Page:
The truth table shows that we must check eight separate cases to establish the validity of $p \Leftrightarrow (q_1 \land q_2)$, but this is not what we have done in the proof of Theorem 1.

To tease apart the proof, we let

and observe that we have established the following statements:

The underlying assumption is that establishing the above amounts to proving $p_0 \Leftrightarrow q_0$. To verify this, we need to formalize the notion of implication, the task we take up now.

Given two propositions $p$ and $q$, we say that $p$ implies $q$ if $q$ is true whenever $p$ is true. We write $p \Rightarrow q$ to denote the implication.

$$\begin{array}{|c:c:c|} \hline p & q & p \Rightarrow q\\ \hline \hline \mathrm{True} & \mathrm{True} & \mathrm{True}\\ \hdashline \mathrm{True} & \mathrm{False} & \mathrm{False} \\ \hdashline \mathrm{False} & \mathrm{True} & \mathrm{True} \\ \hdashline \mathrm{False} & \mathrm{False} & \mathrm{False} \\ \hline \end{array}$$

Note that the proposition $p \Rightarrow q$ is true regardless of the outcome $q$ if the hypothesis $p$ is false, the phenomenon known as vacuous truth. For example, “if $2=3$, then pigs can fly” is a true statement — since $2 \neq 3$, it doesn’t matter what the rest of the statement says.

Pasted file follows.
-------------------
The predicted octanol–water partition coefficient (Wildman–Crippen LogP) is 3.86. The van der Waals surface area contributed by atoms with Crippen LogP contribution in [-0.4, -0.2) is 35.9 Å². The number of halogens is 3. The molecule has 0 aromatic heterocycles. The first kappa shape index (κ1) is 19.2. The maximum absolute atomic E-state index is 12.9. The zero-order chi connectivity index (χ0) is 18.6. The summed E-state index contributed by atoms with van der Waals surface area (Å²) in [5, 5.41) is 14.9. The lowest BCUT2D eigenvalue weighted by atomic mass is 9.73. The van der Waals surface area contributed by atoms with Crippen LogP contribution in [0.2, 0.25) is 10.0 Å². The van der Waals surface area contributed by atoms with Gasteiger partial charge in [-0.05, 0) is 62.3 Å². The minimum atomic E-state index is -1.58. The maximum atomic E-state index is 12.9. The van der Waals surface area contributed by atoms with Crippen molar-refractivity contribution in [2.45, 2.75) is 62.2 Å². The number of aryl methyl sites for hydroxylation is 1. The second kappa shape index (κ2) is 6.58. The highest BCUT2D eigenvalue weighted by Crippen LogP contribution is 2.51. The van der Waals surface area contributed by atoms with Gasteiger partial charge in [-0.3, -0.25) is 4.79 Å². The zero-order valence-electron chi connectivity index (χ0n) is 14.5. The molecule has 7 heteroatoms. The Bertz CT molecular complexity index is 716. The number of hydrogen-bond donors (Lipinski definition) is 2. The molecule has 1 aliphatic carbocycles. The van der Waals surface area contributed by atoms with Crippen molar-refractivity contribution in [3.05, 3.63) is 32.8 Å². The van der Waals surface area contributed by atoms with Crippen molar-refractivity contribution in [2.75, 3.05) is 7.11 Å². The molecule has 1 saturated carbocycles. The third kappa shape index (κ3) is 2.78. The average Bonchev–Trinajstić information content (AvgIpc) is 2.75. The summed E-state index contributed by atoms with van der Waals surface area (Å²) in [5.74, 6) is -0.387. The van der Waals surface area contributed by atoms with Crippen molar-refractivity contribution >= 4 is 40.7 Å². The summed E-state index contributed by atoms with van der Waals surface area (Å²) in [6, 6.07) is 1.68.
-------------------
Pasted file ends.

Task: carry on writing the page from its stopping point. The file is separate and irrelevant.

We now recall that the truth table corresponding to proposition $p \Leftrightarrow q$ is as follows:

$$\begin{array}{|c:c:c|} \hline p & q & p \Leftrightarrow q\\ \hline \hline \mathrm{True} & \mathrm{True} & \mathrm{True}\\ \hdashline \mathrm{True} & \mathrm{False} & \mathrm{False} \\ \hdashline \mathrm{False} & \mathrm{True} & \mathrm{False} \\ \hdashline \mathrm{False} & \mathrm{False} & \mathrm{True} \\ \hline \end{array}$$

Compare the truth value of $p \land q$ in each case with the truth value of $(p \Leftarrow q) \land (p \Rightarrow q)$, computed below:

$$\begin{array}{|c:c:c:c:c|} \hline p & q & p \Leftarrow q & p \Rightarrow q & (p \Leftarrow q) \land (p \Rightarrow q) \\ \hline \hline \mathrm{True} & \mathrm{True} & \mathrm{True} & \mathrm{True} & \mathrm{True} \\ \hdashline \mathrm{True} & \mathrm{False} & \mathrm{False} & \mathrm{True} & \mathrm{False} \\ \hdashline \mathrm{False} & \mathrm{True} & \mathrm{True} & \mathrm{False} & \mathrm{False} \\ \hdashline \mathrm{False} & \mathrm{False} & \mathrm{True} & \mathrm{True} & \mathrm{True} \\ \hline \end{array}$$

We have thus established the following theorem:

Theorem 2. Two propositions \(p\) and \(q\) are logically equivalent if and only if \(p\) implies \(q\) and \(q\) implies \(p\). In other words,

$$(p \Leftrightarrow q) \Leftrightarrow [(p \Leftarrow q) \land (p \Rightarrow q)].$$

We have implicitly assumed in Theorem 1 and Theorem 2 that the theorem holds for all objects in question. To formalize such arguments, we introduce the universal quantifier $\forall$. The statement